1. Mediocre pass protection.

2. Few receivers who were quick-twitch enough to get off the line/press coverage for a more quick-hitter passing game.

DPJ and Collins are fast and talented, but they're not jitterbug/slot types. That's why it was so important to get guys like Giles Jackson and Sanristil. 

I also think the loss of Bushell-Beatty hurt Michigan more than fans realized at the time. From Rutgers on we weren't the same team.


January 17th, 2019 at 3:36 PM ^

I'm not sure JBB caused all that slowdown. But Steuber really, really struggled against OSU, and that hurt our offense significantly. 

I don't think "quick-twitch" was the issue with the passing game so much as teams quickly learned that Michigan struggled to throw against zone coverage and played it an awful lot. People say "throw the shallow crosses!" but against zone that's asking a guy to catch a pass and get blown up two yards down the field. Zones can, of course, be picked apart, but Shea wasn't great at doing that. 


January 17th, 2019 at 4:24 PM ^

The routes weren't set up very well either, so from the snap, we were at a disadvantage. It seemed like our WRs had a hard time recognizing where the open space was and working back to the passer once he leaves the pocket. 

They make it look so easy in the NFL, with KC, NE, NO easily finding open WRs almost every play, whether it's a 2 step drop or a 7 seconds to release. It's amazing how smart the WRs are, and how they are always on the same page with the QB. 


January 17th, 2019 at 5:07 PM ^

It's not clear what "routes weren't set up very well" actually means. We don't have comprehensive all-22 coverage, so we don't have a good idea of how all of the route combos set up. I have a better idea of how Clemson and Alabama run their passing offense than Michigan because the Film Room channel used all-22 footage, even though I scoured every bit of Michigan stuff I could find this year.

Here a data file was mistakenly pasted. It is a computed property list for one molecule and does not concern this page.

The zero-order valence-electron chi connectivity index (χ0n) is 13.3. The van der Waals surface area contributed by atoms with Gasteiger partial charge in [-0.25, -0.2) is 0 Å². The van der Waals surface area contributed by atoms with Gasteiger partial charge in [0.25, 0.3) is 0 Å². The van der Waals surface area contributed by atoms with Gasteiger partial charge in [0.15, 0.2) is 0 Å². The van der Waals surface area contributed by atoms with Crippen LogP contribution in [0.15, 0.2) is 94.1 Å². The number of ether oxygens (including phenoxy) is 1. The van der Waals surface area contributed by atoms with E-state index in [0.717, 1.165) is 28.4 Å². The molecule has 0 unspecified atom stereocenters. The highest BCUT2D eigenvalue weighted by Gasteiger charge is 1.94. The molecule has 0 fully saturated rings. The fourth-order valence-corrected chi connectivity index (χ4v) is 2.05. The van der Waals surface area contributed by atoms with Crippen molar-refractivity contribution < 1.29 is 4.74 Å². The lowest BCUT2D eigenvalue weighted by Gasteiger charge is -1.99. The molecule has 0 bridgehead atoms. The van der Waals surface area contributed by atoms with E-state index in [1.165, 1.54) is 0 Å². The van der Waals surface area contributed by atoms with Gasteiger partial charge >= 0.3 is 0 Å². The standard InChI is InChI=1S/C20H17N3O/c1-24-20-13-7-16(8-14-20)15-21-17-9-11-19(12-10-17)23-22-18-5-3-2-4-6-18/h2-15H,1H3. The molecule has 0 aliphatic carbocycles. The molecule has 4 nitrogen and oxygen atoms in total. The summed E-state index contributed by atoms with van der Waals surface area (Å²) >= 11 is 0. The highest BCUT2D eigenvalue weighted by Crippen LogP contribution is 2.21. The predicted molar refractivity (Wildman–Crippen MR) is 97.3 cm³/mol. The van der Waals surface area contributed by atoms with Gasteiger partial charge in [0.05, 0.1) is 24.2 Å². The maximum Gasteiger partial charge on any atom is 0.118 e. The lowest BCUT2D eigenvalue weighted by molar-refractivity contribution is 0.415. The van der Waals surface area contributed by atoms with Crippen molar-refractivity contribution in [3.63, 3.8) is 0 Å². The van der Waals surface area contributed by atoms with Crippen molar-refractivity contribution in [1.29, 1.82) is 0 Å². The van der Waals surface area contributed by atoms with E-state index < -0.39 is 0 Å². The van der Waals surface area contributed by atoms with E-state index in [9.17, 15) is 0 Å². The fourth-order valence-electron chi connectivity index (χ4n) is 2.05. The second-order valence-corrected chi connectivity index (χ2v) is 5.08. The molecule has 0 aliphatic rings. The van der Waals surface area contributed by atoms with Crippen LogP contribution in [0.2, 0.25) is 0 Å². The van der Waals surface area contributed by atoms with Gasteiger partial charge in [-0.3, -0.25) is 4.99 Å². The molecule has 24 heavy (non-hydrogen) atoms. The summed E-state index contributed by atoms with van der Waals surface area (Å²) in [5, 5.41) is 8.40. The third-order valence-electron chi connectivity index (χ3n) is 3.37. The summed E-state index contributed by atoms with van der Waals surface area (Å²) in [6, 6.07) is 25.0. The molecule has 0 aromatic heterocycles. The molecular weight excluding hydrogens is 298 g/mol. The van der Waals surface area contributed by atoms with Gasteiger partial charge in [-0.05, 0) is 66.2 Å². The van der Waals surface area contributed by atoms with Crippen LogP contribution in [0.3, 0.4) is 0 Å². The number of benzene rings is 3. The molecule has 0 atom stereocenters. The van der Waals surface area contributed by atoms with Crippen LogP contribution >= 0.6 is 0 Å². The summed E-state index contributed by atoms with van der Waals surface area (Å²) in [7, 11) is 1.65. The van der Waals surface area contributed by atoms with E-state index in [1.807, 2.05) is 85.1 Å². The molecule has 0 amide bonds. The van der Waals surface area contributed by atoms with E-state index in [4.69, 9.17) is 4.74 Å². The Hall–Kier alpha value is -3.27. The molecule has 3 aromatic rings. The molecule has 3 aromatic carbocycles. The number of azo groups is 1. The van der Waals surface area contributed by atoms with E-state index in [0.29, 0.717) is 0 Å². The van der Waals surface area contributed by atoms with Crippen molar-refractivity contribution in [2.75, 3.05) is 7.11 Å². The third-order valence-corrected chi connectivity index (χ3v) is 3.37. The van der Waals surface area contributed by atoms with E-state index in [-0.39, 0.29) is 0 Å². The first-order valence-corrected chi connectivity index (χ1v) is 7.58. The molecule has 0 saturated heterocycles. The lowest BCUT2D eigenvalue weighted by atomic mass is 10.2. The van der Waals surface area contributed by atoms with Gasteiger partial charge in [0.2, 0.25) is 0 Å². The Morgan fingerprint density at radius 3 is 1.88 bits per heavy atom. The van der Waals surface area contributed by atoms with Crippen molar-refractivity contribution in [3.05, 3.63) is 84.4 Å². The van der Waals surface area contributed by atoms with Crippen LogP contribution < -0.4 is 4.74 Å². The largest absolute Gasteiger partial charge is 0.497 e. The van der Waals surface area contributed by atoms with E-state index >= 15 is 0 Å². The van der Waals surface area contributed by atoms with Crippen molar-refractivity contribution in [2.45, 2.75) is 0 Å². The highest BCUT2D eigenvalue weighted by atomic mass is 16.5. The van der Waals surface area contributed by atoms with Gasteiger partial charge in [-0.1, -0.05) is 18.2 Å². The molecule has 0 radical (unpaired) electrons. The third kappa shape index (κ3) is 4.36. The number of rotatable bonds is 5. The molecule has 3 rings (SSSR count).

Often the issue appeared to be Shea. I discussed that here when I overanalyzed some plays from the MSU game. One play in particular (Brian clipped video of it here) I noted that Shea should have thrown the ball and did not until it was too late; my analysis is actually a bit shallow because I didn't get a chance to analyze the replay clipped above, but I dissent from Klatt's commentary there--DPJ cut inside of his single-coverage defender 20 yards downfield and had room and Patterson absolutely should have thrown him the ball. 

Shea simply did not pull the trigger at times when there was a man to throw to. The MSU game has another, obvious example of this when he rolled out and had DPJ wide open in the end zone and didn't throw to him. 

This is where I wonder if Harbaugh's QB coaching style has an effect, encouraging caution given the philosophy of the coach and the team. And if a defense that is really good at man coverage but is pretty vanilla in its understanding of zone makes it tough for our QBs to pick apart zone coverages from teams that know what they're doing. 


January 17th, 2019 at 7:11 PM ^

I agree with this wholeheartedly. I'm not the expert you are,  but Shea frequently looked hesitant to pull the trigger unless someone was wide open. That wasn't his reputation before last year,  so it makes you wonder what changed. Did the coaches beat the gear if turnovers into him, or did he have a lack of faith in himself or the offense? Hopefully he's more prepared to let it rip next year.